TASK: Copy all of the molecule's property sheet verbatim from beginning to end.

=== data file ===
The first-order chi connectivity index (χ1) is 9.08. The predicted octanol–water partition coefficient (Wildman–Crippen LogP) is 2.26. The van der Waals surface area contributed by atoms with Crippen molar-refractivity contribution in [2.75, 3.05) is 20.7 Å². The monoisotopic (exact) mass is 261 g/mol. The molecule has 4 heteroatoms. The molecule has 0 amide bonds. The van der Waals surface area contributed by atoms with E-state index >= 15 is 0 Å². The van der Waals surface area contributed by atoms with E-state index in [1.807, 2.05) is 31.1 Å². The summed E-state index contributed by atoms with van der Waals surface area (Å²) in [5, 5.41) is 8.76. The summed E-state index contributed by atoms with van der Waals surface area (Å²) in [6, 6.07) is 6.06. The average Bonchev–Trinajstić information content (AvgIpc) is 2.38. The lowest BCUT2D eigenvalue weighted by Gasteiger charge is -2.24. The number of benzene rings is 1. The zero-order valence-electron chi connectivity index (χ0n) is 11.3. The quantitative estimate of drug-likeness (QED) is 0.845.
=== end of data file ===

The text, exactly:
The first-order chi connectivity index (χ1) is 9.08. The predicted octanol–water partition coefficient (Wildman–Crippen LogP) is 2.26. The van der Waals surface area contributed by atoms with Crippen molar-refractivity contribution in [2.75, 3.05) is 20.7 Å². The monoisotopic (exact) mass is 261 g/mol. The molecule has 4 heteroatoms. The molecule has 0 amide bonds. The van der Waals surface area contributed by atoms with E-state index >= 15 is 0 Å². The van der Waals surface area contributed by atoms with E-state index in [1.807, 2.05) is 31.1 Å². The summed E-state index contributed by atoms with van der Waals surface area (Å²) in [5, 5.41) is 8.76. The summed E-state index contributed by atoms with van der Waals surface area (Å²) in [6, 6.07) is 6.06. The average Bonchev–Trinajstić information content (AvgIpc) is 2.38. The lowest BCUT2D eigenvalue weighted by Gasteiger charge is -2.24. The number of benzene rings is 1. The zero-order valence-electron chi connectivity index (χ0n) is 11.3. The quantitative estimate of drug-likeness (QED) is 0.845.